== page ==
Wednesday, October 31, 2012

Apple: Motorola's essential wireless patents are at best worth $1 per iPhone

Five days ahead of a FRAND contract trial in the Western District of Wisconsin, Apple has formally declared to the court its willingness to pay Motorola Mobility for a license to its standard-essential wireless patents ("wireless" meaning cellular and WiFi standards in this context), but it will only write an immediate check to the wholly-owned Google subsidiary if the per-unit royalty does not exceed $1. If the court sets a FRAND rate at or below $1, Apple will take a license and start to pay right away. Otherwise Apple will appeal the decision and exhaust all of its legal options before Google gets anything.

Apple's lawyers made this declaration, which may be the biggest smartphone patent news on Halloween 2012, on their client's behalf in a response to a Motorola motion for clarification. That motion was filed yesterday and pointed out that Microsoft, whose FRAND contract case against Motorola will go to trial on November 13, had explicitly committed to the conclusion of a license agreement on court-ordered terms. Apple's position in the somewhat similar case in Wisconsin is basically that Microsoft's actions don't create legal obligations for others. But Apple seeks to demonstrate to the court that it is serious about resolving the wireless SEP dispute with Motorola Mobility through a license agreement on FRAND terms. Here's the passage from Apple's filing that contains the commitment to take a license at a court-determined rate of up to $1 per unit:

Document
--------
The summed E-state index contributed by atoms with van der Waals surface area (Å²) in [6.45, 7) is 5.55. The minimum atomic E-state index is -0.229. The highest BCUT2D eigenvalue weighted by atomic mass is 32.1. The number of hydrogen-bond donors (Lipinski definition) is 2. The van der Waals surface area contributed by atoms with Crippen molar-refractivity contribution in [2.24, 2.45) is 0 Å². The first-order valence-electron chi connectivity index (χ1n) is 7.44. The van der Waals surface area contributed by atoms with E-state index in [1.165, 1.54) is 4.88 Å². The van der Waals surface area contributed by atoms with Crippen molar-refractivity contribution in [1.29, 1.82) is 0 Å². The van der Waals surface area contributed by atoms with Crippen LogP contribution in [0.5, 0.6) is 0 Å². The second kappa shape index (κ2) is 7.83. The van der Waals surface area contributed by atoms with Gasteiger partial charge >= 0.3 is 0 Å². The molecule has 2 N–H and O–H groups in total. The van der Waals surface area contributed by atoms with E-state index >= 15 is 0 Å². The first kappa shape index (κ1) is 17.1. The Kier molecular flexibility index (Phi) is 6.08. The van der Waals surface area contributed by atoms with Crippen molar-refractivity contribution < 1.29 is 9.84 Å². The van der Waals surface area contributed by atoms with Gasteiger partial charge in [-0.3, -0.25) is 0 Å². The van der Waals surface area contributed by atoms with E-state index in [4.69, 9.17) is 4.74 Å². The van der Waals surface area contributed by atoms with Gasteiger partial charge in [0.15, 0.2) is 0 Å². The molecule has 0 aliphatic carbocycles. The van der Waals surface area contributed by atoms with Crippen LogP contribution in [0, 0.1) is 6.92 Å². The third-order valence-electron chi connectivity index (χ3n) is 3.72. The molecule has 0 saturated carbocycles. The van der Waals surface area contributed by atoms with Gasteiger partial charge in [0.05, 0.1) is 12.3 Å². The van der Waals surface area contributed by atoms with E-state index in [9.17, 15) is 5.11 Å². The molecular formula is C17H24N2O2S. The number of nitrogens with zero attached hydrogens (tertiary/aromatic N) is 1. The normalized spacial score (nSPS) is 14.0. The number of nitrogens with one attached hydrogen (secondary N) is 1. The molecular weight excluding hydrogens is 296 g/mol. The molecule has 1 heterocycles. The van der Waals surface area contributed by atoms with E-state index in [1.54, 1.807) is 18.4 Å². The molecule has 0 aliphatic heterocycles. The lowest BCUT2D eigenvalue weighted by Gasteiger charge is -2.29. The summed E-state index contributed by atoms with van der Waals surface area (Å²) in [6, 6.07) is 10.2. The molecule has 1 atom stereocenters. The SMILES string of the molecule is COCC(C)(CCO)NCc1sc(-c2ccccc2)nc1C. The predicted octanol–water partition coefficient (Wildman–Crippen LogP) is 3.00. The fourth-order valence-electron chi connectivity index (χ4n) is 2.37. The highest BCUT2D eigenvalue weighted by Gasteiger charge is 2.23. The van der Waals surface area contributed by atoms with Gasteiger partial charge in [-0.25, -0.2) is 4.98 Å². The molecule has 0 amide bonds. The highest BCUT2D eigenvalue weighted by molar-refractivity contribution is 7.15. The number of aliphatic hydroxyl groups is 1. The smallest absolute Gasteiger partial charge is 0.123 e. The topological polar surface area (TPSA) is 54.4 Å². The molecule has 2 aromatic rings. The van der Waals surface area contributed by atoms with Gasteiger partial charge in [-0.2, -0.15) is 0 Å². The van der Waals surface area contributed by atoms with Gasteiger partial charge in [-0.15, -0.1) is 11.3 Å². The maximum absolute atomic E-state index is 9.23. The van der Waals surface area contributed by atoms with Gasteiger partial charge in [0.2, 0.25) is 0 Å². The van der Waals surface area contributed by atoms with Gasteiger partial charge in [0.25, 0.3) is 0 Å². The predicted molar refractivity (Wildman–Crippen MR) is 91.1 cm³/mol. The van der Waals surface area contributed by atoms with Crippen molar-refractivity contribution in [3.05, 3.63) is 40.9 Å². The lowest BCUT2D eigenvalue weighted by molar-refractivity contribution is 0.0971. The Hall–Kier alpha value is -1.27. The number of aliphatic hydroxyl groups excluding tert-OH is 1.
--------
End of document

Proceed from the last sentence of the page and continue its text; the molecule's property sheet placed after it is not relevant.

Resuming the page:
"Apple has however been an outspoken leader in the industry on FRAND and has repeatedly urged that a rational and consistent framework for determining FRAND rates for wireless standards-essential portfolios must be set. Apple's actions in both licensing and litigation have matched its words in public. Because of that, Apple is willing to pay the FRAND rate this Court sets going forward if that rate is less than or equal to $1 per unit for its worldwide sales of covered products, as further discussed below in Section II.D. This is the rate that Apple believes is appropriate in these circumstances, a rate that flows from Apple's articulated FRAND framework, and the only rate that can be supported by experts at this trial. To the extent the Court sets the rate higher than $1 per unit, Apple reserves the right to exhaust all appeals and also reserves the right available to any party offered a license: the right to refuse and proceed to further infringement litigation. The Court has stated that it intends to set the “current fair license rate for purposes of specific performance.” Dkt. No. 424 at 18. With regard to Motorola’s request for an order requiring Apple to pay Motorola for the past (which is also beyond the scope of the specific performance remedy requested), Apple is confident that parties can negotiate a resolution once the Court sets a FRAND rate going forward."